Lockport Union-Sun & Journal — “Man, it doesn’t matter what sport it is, it’s always fun to beat Boston.”
I laughed good and hard when my brother-in-law made that comment about 10 years ago. Laughed, because I fully understood.
My two favorite sports teams are the New York Rangers and Yankees. The same goes for my brother-in-law. We HATE the Bruins and the Red Sox. He’s also a Giants fan. Neither one of us care much for basketball, but we’ll cheer for the Knicks any day over the Celtics. To put it bluntly, when it comes to sports, we hate Boston.
But that doesn’t mean I don’t have respect for Boston. When the Red Sox — ugh — became the first team in Major League Baseball history to come back from a 3-0 series deficit to beat the Yankees 4-3, I had to tip my cap to them. They went on to win their first World Series in 86 years and, again, I had to salute them. They broke their jinx by winning in the most improbable way.
My heart has been going out to Boston since Monday afternoon. The images of bombs going off at the end of the Boston Marathon remain fresh in everyone’s minds. At the same time, I knew, like New York City in 2001, the citizens of Boston would endure.
The images in the following days were very telling of what I’d expect from Boston and beyond.
Emergency personnel immediately rushing to the scene. Looks of shock, horror and concern from spectators and athletes.
Acts of unity from across the country. Even the Yankees put aside their differences, playing Neil Diamond’s “Sweet Caroline” — a staple at Red Sox games — between innings, the fans at Yankee Stadium singing along. A special logo featuring the Yankees and Red Sox within a ribbon was created.
And that’s how it should be.
When put to the test, humanity prevails.
There will be plenty of time to resume the fierce rivalry. In the mean time, God bless Boston.
And now for something a little lighter.
Sometimes it pays to have a dirty mind. But sometimes it can backfire.
I have a dirty mind. A speaker at a newspaper convention I attended several years ago said it pays to have a dirty mind in this business. More on that in a minute.
As I said, I do indeed have a dirty mind. It comes from watching Benny Hill with my dad when I was in elementary school, and being introduced to Monty Python in sixth grade. Throw in Sunday nights from junior high through high school listening to Dr. Demento on the radio and you have a recipe for one twisted individual. Innuendos? I can go toe-to-toe with the best of them.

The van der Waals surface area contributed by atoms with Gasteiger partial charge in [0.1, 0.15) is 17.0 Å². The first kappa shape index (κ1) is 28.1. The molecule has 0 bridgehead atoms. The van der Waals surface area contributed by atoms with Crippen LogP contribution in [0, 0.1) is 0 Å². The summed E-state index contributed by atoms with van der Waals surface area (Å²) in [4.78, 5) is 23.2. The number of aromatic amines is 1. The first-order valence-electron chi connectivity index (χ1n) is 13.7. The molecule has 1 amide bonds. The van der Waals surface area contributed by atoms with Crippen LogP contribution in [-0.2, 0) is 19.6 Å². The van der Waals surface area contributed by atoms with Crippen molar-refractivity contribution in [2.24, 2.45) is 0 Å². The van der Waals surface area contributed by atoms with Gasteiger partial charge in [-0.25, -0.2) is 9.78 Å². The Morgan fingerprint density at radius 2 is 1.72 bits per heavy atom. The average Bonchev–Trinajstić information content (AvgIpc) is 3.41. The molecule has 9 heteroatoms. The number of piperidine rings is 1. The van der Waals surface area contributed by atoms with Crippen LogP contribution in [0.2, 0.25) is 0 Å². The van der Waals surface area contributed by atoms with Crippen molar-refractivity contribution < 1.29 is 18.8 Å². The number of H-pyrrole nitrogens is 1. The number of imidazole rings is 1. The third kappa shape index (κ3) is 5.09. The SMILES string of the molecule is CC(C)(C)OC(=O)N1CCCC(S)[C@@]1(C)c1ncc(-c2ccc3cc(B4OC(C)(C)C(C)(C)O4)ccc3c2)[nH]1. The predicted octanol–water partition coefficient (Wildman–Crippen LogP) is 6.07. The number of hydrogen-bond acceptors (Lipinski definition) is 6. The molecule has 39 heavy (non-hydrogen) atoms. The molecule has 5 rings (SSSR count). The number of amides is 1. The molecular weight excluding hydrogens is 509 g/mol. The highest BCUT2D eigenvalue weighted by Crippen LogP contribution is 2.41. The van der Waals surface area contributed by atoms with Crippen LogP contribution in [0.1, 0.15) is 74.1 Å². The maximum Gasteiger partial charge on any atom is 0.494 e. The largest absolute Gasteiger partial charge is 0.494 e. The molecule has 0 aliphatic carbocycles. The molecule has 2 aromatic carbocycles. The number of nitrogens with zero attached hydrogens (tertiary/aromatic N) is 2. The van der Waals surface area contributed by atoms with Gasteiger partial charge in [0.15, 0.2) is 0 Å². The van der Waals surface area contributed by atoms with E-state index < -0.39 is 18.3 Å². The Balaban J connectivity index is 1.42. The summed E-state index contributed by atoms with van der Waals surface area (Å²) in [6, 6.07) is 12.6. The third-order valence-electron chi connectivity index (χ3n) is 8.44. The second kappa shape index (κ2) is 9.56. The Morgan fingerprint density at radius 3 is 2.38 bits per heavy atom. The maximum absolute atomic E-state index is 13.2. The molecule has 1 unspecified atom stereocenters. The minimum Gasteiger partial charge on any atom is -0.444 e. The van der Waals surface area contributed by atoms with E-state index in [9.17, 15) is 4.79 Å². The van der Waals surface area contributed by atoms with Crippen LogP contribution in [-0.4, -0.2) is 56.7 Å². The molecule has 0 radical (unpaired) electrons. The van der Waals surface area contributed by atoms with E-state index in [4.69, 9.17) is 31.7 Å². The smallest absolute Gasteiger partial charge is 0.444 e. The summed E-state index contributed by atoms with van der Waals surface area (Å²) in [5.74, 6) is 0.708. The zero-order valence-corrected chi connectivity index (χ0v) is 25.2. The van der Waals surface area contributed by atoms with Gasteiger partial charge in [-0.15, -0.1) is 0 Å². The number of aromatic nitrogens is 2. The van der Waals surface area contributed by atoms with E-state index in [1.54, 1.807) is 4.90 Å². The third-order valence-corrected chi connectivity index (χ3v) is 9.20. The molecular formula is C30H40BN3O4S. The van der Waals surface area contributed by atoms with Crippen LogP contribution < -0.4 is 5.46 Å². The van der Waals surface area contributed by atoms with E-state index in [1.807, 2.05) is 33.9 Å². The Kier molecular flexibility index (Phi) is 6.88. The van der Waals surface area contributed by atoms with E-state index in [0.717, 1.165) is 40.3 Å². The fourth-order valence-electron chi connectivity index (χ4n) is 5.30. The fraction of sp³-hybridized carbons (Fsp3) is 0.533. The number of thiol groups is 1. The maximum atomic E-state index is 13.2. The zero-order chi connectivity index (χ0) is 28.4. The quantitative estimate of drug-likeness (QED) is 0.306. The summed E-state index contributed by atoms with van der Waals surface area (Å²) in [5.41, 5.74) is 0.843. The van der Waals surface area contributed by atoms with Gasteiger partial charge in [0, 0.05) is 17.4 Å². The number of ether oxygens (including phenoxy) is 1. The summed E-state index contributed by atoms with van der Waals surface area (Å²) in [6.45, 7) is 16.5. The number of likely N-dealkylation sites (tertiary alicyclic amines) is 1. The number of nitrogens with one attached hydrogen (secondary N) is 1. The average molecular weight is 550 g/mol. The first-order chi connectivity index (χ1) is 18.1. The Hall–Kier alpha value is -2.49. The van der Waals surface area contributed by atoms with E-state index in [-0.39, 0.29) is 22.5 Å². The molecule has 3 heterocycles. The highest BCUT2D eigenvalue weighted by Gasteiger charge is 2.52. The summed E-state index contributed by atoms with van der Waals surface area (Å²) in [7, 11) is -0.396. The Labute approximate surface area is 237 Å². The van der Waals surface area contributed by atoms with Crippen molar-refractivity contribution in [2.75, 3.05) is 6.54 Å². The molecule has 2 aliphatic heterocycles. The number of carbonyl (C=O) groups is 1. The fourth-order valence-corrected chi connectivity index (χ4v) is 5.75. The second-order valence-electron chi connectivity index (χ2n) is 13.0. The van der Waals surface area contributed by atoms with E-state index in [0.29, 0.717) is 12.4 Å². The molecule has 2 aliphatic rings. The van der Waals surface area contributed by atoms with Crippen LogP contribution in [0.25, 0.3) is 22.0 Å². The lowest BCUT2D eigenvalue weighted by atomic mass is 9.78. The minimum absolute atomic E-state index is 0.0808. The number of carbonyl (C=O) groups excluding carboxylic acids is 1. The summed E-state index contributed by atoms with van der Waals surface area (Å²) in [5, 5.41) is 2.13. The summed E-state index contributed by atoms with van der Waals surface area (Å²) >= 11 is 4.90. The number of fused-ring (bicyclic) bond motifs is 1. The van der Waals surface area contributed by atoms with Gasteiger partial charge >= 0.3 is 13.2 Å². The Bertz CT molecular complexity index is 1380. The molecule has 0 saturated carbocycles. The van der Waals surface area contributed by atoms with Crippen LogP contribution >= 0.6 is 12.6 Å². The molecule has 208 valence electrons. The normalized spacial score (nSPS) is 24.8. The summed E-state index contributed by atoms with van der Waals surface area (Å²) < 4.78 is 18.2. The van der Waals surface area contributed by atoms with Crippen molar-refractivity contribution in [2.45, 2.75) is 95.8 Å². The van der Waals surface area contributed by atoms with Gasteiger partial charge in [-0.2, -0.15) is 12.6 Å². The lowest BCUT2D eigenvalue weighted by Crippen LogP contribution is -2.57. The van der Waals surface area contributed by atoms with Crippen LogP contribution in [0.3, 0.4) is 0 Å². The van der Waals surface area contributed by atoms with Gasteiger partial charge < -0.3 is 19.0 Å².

So, how does this help in the newspaper business? It helps you look for things that were innocently written, but could be construed as perverted.
For example, after Tiger Woods’ first round at a golf tournament after his personal affairs became public knowledge, the Associated Press story carried this headline: “Tiger starts year with a 69.”
Very innocent. Or it could have been tongue-in-cheek. One thing was for sure: Anyone with even the slightest dirty mind will recognize what’s wrong with that headline.
For those of you who don’t know, ask someone of whom you can ask anything. Be prepared to blush. Brightly. It was clear that I wasn’t going to let that headline run in the Tonawanda News, where I was working at the time.
That brings us to an item last week. When reporters enter their stories into the main computer, they give it a name that’s known in the newspaper industry as a “story slug.” For example, I slugged this column “hopkins column 042113.” Our main front page story in today’s paper is slugged “monkey business.” Short, easy to remember and to identify.
About 10 days ago, reporter Joe Olenick listened in on a conference call about the safety status of dams across the state. It was hosted by Senator Chuck Schumer. Joe slugged the story “dam schumer.” I announced, loudly, in the newsroom that I thoroughly enjoyed Joe’s story slug. “That’s what I say about every politician,” I said.
That became a joke in the newsroom for the rest of the day. Dam this. Dam that. “Hey, Joe, are you done with that dam story?” You get the idea.
Imagine my horror when I picked up the US&J the next day when, on the left side of the front page I saw a teaser (a photo and caption referring to a story inside) called “Needs Fixing,” alluding to the Schumer story. The caption read, “Sen. Chuck Schumer says New York damns are in need of repair.”
That’ll learn me. And I said something much stronger than “dam.”
I sincerely apologize to anyone who took offense to that front page mishap.